Partner Content

United Airlines Helps the Entertainment Industry Take Flight

In response to production delays caused by COVID-19, United Airlines has come up with safer and innovative solutions to get the cameras rolling again.

Courtesy of United Airlines
Courtesy of United Airlines

Over the past year, few business sectors have experienced as much disruption as the airline and entertainment industries.

In 2020, with many theaters closed and audiences wary of gathering in groups, the U.S. and Canada box office totals declined 80% year on year to $2.2 billion. Major releases were pushed; some still haven’t come out. At the other end of the pipeline, studios postponed or paused major productions; television and indie film shoots were subject to ongoing delays.

The airline industry was put into a similar deep freeze. During the same period, demand for global air transport fell by nearly 70%, as compared to the year before.

Now, though, both sectors are accelerating toward a post-COVID-19-vaccine future. United Airlines is making it a priority to solve Hollywood’s newest travel-related challenges — and enlisting major partners to do it.

As an industry leader for safe production-related travel, United is a longtime partner of the entertainment industry. What might be less apparent is that United depends not just on entertainment industry travel, but also on entertainment products — it’s a uniquely symbiotic relationship. Almost 50% of content views on United flights are new-release films. During the pandemic, when fewer films were released, customers’ feedback showed they missed that content.

In response to the pandemic, United debuted industry-leading safety and cleaning protocols to keep all forms of urgent travel — including trips for film production — moving safely. Marie Downey, managing director of United for Business West Division, says: “As part of the United CleanPlusSM program, we teamed up with Clorox to enhance our cleaning procedures using their products, and worked closely with experts at Cleveland Clinic to advise us on various safety measures to keep our employees and customers safer at the airport and when they fly.”

United also identified ways to improve its suite of entertainment products to better support production travel. “Some of those highlights,” Downey adds, “include discounts on flights for production and travel agreements, prepaid media bags [such as camera, film, lighting and sound equipment cases], and a 24/7 support desk that is available through the entire production process and for any special industry needs.”

A few months into the pandemic, director-producer Tyler Perry wanted to help get his employees and production partners back to work. Perry proposed restarting production for a range of projects, and wanted to transport crews to Camp Quarantine, a “bubble” studio that he created in Atlanta, Georgia.

For Ed White, vice president of aviation for MB Aviation (and Perry’s personal pilot), this represented a “monumental task.” Perry challenged White’s team to come up with a safe, workable solution. “My personal role,” White says, “was coordinating with the president of the studio and production to get people safely from wherever they were in the country.”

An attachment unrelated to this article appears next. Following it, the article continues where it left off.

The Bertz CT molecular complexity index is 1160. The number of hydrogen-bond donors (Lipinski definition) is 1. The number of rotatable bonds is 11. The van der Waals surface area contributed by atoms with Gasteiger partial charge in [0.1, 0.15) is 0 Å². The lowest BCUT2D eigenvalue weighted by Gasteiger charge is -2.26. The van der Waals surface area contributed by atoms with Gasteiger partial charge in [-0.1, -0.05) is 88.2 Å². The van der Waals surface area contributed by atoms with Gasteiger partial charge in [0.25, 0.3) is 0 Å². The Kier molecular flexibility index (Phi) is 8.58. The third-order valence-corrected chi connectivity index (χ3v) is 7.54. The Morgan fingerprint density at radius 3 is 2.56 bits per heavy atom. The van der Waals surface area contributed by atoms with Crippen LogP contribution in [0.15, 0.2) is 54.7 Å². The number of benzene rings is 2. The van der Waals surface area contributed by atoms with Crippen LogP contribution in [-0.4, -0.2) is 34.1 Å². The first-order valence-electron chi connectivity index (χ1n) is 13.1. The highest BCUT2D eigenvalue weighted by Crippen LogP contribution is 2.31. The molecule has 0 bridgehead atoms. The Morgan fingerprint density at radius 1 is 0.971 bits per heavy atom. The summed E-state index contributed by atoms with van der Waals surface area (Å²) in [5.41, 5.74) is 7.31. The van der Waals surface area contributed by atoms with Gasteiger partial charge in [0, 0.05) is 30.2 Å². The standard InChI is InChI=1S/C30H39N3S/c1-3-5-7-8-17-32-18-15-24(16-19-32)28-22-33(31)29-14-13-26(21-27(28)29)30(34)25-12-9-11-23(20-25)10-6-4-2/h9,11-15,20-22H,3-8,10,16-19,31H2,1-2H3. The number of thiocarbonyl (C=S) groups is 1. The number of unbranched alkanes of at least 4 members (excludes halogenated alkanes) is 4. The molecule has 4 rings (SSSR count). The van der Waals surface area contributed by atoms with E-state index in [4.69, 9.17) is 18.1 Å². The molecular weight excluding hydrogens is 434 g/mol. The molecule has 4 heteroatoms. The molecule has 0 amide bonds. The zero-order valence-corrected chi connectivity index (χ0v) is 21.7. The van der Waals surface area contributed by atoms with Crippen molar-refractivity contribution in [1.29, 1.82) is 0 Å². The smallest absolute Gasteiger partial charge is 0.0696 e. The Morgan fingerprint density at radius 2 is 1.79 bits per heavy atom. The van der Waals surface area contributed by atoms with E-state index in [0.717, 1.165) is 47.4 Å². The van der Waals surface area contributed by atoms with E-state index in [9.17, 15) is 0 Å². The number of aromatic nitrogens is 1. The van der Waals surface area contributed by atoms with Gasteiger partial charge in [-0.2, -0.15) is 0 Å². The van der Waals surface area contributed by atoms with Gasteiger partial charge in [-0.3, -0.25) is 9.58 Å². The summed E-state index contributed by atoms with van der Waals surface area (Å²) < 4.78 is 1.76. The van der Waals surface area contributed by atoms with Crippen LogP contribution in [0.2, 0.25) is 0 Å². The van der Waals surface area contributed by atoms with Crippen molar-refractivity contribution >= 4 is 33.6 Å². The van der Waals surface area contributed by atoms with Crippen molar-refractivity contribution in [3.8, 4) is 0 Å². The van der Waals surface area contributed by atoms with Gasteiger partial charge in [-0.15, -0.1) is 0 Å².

Working together with United, White was able to develop what he calls a “curb-to-curb health solution.” Three days before their flights, all travelers got a COVID-19 test and were required to have a confirmed negative result to board the plane. At the airport, they were tested again, kept socially distanced, then taken to an Airbus A319 in small groups.

For each flight, White says, “we provided our own seat covers, tray covers and headrest covers. And United and their team provided sealed catering for our passengers, and people had assigned seats, with social distancing.”

Once they landed in Georgia, cast and crew were placed into a pre-quarantine hold. Then, they required an additional confirmed negative test result before officially entering Camp Quarantine and beginning production. Testing continued throughout production. Then, when each person completed work and returned to Los Angeles, White managed a similar process for the journey home.

White says United made the biggest impact when it came to pricing. “Private travel can be very, very expensive,” he notes, “so we minimized that to the greatest degree possible. The largest number of [cast and crew members] came from L.A., and we were able to leverage that with our flights with United. We put a competitive bid system out there, and United came in and met all of our requested protocols, and we were very pleased with the pricing that United had for us. It came in under budget.”

United’s long-standing relationship with the film and television industry has given it a unique window into the everyday challenges that accompany an ambitious production. “We understand that during COVID, production logistics have become even more challenging,” says Glenn Hollister, vice president of United for Business, “so we want to make sure that your travel experience with United remains the least of your worries.”

Throughout the pandemic, United kept the world moving, leading the way on health, safety and passenger experience innovations for customers and crew alike. As the world begins to reopen, the airline’s ultimate goal is to support the communities and economies it serves every day by keeping travel safer, convenient and comfortable for all, which includes allowing the entertainment industry to concentrate on what it does best.

“We are honored to play a supporting role in getting Hollywood back to work,” says Luc Bondar, vice president of Marketing and Loyalty and president of MileagePlus at United. “From the small part we play in making big productions happen, to offering our customers the latest blockbuster titles that they missed over the past 12 months, it’s exciting to welcome the entertainment industry back on board.”